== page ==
A career mum, without support, supporting her family financially and in every other way, who works full-time and has young children. These are the stories we do not hear enough. How can we (and our society) better help them?
9) Do you have any last thoughts on work, life or balance that you’d like to share with our readers?
Don’t let your passion become a preoccupation. Some still believe that the harder you work the more successful you will be. But I have learned the hard way that spending a disproportionate amount of time, thoughts and energy devoted to my career ultimately destabilised my personal balance.
I now know this balance is actually critical to my success. Work smart, balance your buckets and devote time to enjoying each of them. I love a quote and this one resonates: “Always choose to heal, not to hurt, to forgive not to regret, to persevere not to quit, to smile not to frown and to love, not to hate.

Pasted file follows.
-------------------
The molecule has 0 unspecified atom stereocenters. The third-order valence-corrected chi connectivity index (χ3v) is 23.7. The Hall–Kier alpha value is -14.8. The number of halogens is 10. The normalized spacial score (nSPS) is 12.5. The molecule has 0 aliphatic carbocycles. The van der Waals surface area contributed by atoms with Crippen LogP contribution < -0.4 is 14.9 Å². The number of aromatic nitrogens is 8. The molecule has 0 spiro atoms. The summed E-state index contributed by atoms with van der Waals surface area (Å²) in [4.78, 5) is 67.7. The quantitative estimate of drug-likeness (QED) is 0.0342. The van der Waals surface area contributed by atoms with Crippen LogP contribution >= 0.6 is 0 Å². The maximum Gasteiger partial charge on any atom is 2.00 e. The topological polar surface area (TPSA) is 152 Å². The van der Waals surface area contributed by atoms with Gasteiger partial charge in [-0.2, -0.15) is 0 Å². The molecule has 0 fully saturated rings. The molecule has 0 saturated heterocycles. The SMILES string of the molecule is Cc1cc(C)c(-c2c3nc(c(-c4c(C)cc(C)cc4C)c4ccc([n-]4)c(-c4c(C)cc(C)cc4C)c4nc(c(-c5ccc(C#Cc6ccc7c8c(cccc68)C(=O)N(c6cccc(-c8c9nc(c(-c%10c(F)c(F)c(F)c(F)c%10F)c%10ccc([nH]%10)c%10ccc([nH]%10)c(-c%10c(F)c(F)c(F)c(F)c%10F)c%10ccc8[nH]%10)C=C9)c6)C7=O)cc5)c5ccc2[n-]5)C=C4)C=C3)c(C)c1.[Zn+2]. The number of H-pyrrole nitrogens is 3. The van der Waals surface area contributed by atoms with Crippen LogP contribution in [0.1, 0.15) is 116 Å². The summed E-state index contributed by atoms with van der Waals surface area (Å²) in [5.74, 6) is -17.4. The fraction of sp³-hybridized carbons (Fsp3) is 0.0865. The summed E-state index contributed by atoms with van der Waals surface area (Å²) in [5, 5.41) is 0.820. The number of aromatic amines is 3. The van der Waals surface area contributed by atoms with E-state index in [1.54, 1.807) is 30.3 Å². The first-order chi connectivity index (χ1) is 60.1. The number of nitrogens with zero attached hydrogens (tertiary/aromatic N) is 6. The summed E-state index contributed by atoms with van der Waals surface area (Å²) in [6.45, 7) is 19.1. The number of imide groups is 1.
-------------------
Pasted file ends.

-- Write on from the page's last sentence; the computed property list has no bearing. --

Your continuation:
At the end of life, what really matters is not what we bought but what we built, not what we got but what we shared, not our competence, but our character and not our success but our significance. Live a life that matters. Live a life that cares and always be Yourself!
A final word on work life balance – it’s time, well and truly to push back on the unachievable theory that we (women) can ‘have it all’. It is just another pressure. We can’t have it all. You don’t hear people professing this to men because we don’t expect them to do it all.
Being great at a few things is good enough for men, so it’s good enough for women too. Do your best and give yourself a break. Try to balance the buckets most important to you and remember to put yourself first so that you can be the very best version of you.